However not any kind of warfare has this ‘creative’ nature. It doesn’t matter how many people are killed, what is important is the high chance of group extinction. This is what drives social evolution. In the mountains, for example, warfare does not drive evolution of social complexity. So you lose a battle, but you can always survive by retreating to a mountain fastness. The chance of extinction is small, and in rugged areas complex societies do not evolve. The opposite thing happens. People living there evolve away from the state.
In the plains, on the other hand, if you lose the war, you are history. Things got even more hairy when Central Asians domesticated horses, learned to ride them and to shoot arrows from the horseback. This weapon of mass destruction was invented in the early first millennium BC, and the agrarian societies south of the Eurasian steppe found themselves under enormous pressure from the horse archers. The only way they could match the nomad power was by increasing their size and swamping the horse archers with soldiers. So they did, and that is why starting in the first millennium BC we see an ‘imperial belt’ developing south of the steppe, from the Middle East to North India to China. Then the empires also adopted the horse and gradually spread the aggressive way of war to the rest of the Old World. The spread of complex societies followed in the wake of such warfare.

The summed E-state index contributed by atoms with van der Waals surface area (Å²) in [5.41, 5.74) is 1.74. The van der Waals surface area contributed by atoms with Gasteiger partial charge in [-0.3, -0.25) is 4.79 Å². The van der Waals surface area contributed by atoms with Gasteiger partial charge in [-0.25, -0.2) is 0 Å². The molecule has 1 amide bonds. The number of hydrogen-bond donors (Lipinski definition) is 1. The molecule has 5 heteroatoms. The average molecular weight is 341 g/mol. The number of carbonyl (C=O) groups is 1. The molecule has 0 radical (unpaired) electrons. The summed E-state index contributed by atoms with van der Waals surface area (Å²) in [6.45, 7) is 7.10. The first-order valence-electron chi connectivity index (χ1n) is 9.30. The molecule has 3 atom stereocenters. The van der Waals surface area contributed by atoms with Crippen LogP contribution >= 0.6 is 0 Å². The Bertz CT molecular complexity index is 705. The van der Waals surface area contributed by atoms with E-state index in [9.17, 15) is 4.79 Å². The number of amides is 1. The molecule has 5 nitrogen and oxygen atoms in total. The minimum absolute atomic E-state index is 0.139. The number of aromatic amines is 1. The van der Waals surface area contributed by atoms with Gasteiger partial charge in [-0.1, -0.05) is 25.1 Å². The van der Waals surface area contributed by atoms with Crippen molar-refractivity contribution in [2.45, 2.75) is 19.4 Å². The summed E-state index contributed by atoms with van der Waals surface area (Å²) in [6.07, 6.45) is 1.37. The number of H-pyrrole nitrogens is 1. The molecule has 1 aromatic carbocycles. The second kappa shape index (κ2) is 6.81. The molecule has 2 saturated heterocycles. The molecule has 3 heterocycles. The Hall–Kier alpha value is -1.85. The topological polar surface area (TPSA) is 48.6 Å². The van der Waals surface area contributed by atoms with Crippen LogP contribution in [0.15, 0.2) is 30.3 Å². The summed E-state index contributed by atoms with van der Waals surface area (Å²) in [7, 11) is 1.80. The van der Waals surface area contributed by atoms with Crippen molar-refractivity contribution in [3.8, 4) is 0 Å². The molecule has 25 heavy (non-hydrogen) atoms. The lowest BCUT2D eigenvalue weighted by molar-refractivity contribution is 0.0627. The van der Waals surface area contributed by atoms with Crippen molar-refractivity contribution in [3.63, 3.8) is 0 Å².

Around 1500 the Europeans took over from the steppe archers. Instead of horses and archery they used sailing ships and guns. But the evolutionary logic was the same. Europeans traveled to the ends of the world, bringing genocidal warfare to all societies. When the dust settled, complex societies organized as states took over the whole planet.
So there is an intimate connection between warfare and civilization. This seems a gloomy conclusion. I am not a war-monger, and I certainly would like warfare to disappear in the humanity’s future. Actually, the chances of this not so bad.